If your friend begins to express any hints about harming themselves or others, you should contact the National Suicide Prevention Hotline at 1-800-273-TALK.

Trying to help someone who is depressed can be draining and stressful for you so remember that you didn’t cause the depression and it is also important to take care of your own emotional health.

For more information about community resources, call MHA’s Client and Family Advocate at 845-267-2172, ext. 296.

Jerry Marton, L.C.S.W.

ACT Team Leader

ACT offers a team-approach that engages people in their communities – providing much of the support and care in people’s homes and neighborhoods.  The program is designed for individuals who have not found enough success in more traditional settings.

What to do if you find drugs in your child’s room?

What to do if you find drugs in your child’s room?

It’s one of every parent’s nightmares. During a routine cleaning of your child’s room you accidentally come across a benign little baggie. Curiosity gets the best of you, and you open it up only to be shocked to find your teen’s stash of drugs. At first, you think your eyes must be playing a trick on you. After all, your child would never do drugs, especially after so many candid discussions about the pitfalls of addiction and the dangers of drugs. Right!?

Wrong.

The truth is that you are not alone, and you if come across your child’s stash of drugs, you can count yourself as one of the lucky parents. At least you know.

The trick is knowing what to do once you find the drugs. Of course, you are angry, and most parents’ FIRST reaction is to get angry and take away all freedoms that their teen has. While experts agree that consequences are necessary and should be immediate when parents realize their child is experimenting. It is also important for parents to keep the lines of communication necessary so they can ascertain the extent of their teens drug use.

Important questions that you need answered.

Is your teen just experimenting, or are they on the road to addiction?

Where did they obtain the drugs?

How long have they been doing drugs?

Why does your child feel the “need” to do drugs?

 

So what should you do now?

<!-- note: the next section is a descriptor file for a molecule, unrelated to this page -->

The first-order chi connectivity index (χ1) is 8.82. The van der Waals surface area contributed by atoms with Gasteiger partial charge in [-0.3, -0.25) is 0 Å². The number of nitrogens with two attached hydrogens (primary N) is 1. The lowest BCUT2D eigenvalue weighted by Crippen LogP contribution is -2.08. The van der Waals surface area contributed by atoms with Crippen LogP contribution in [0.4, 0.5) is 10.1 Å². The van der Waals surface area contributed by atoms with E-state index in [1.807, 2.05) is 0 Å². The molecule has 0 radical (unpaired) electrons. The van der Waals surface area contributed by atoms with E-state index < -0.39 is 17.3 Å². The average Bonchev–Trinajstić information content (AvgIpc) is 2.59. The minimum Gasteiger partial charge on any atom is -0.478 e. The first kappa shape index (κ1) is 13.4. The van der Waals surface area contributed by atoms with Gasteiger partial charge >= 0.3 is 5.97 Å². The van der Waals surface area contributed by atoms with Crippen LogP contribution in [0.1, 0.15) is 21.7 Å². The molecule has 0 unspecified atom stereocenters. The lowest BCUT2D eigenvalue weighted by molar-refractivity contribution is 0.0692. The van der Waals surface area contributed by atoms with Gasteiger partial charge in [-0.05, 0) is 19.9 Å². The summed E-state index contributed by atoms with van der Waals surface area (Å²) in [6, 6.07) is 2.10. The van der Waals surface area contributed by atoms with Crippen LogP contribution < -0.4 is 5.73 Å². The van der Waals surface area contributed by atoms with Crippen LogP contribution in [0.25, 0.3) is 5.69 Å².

First, sit down and have an open, clear-headed conversation with your child. This is a time to build trust, to encourage your child to open up to you, to find out what is going on in their head and in their life. If you are too accusatory-your teen will think that you just don’t understand and will clam up – only hindering a positive ending.

The next step, regardless of the admitted level of drug use – is to seek some sort of drug and alcohol counseling from a professional experienced in the field.

Additionally, expose them in some manner – to the life that is ahead of them should they continue to use drugs.

Kids all over the country are becoming addicted to multiple different substances from every kind of background imaginable from the poorest of the poor to the very wealthy.

Don’t ever underestimate the role that peer pressure plays in a child’s drug use and do not give in to the guilt trip, because your child will not be helped by a parent who is feeling guilty and thus too immobilized to do anything.

If you suspect drug abuse is taking place, however, it is your responsibility as a parent to try to get help for your child. Drug abuse ruins lives, tears families apart and sometimes kills. It is nothing to be ignored!!!!!

Juliet Stiebeck is the Program Director of Recovery Services, a State-certified addictions recovery program at MHA Rockland.
Contact her at 845-267-2172, x225.

For information on programs offered at MHA Rockland and throughout the County, call our Client/Family Advocate at 845-267-2172, x296.

Should I Allow My Adult Child with Mental Illness to Move Back into My Home?

Should I Allow My Adult Child with Mental Illness to Move Back into My Home?